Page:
@sir

Resistant only in a very narrow sense. Try delivering to more than about a dozen addresses. More than half will be on gmail (ugh), and you will not reach them. Or if you do once, then maybe not next time. You'll never know why.

Google has done a great job re-centralizing the email architecture. You and I care, but a shockingly large number of people who should know better--don't.

@vandys I don't know why people always talk shit about gmail for deliverability

I haven't had issues delivering to gmail accounts across 5 different mail servers in the past 5 years

@sir @vandys Not all people have their own physical server colocated in a datacenter with probably an individual ip range...

Those of us who are on the standard vps ranges may already get a penalty just because it's a vps provider's range.

At least I certainly know that stuff from my server gets put into spam for some gmail users even after having communicated with them directly before for no particular reason. SPF / dkim etc all setup, not on any blocklist etc

@reto @vandys several of those servers have been on VPSes. Almost every IP on the internet has a bad reputation, but blocklists have automated and easy ways to get unlisted.

@reto
I work with SMTP and spam filtering (among other things) for a multinational corporation. I also run my own email infrastructure.
If your email ends upon the spam folder then the usual reason is that the email you send is impossible to distinguish from spam. I know that sounds like I'm blaming you but that's not what I meant.
Sometimes we accidentally write stuff that in composition looks like a known spam message.
@sir @vandys
@qrsbrwn @sir @vandys yeah. No.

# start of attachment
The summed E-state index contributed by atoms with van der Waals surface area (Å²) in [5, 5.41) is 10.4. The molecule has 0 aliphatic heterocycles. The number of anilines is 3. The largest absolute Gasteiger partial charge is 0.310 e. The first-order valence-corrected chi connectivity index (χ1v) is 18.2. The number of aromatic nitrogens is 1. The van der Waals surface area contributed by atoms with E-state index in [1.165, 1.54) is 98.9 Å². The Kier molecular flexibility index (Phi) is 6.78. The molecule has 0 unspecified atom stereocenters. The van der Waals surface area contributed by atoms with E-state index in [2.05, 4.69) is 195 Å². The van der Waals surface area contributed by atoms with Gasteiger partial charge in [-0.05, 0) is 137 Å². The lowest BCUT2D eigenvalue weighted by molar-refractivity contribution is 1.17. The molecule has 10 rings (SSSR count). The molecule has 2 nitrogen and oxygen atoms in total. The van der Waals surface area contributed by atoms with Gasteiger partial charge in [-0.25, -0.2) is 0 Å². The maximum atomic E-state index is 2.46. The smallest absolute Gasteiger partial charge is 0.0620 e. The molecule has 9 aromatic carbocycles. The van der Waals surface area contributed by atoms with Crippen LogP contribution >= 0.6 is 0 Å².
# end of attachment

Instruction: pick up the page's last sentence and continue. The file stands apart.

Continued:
it was an answer to a patch, citing portions of code with no links inside and no html part.

No spam looks like that
@reto
Hahahaha you clearly don't work much with spam. So yeah, looks like spam and/or malicious email to most spam filters.

@sir @vandys

@sir My comments come from my own, personal experience. Flaky for personal delivery, and absolutely useless for bulk delivery. Thus mailchimp and friends.

@sir In case sourcehut gets a DMCA, does it remove only the git repository, or also disable the mailing list?

@sir
> but it’s entirely possible that we wouldn’t even have to shut off the mailing list when dealing with this situation.

I guess that's not known yet whether it's necessary.

@tomleb it would depend on the scope of the DMCA request. We'd only disable what was explicitly mentioned in the request

@sir Really enjoyed the video at the end there too, going to try the email workflow.

@sir Mailing lists are an improvement over Github's PRs but they aren't so easy to replicate as git repos (does sr.ht have import from mbox/Maildir?).

As far as I know sr.ht's bugtracker has the same exact problem like Github's one - it's centralized unlike mailing lists.

@Musectimptur @sir aren't bug trackers like sticky notes? The advantage being that if you throw them away you don't have to do it until it's written down again?

@sir oh nice, an awesome blogpost. Time to give it a read.
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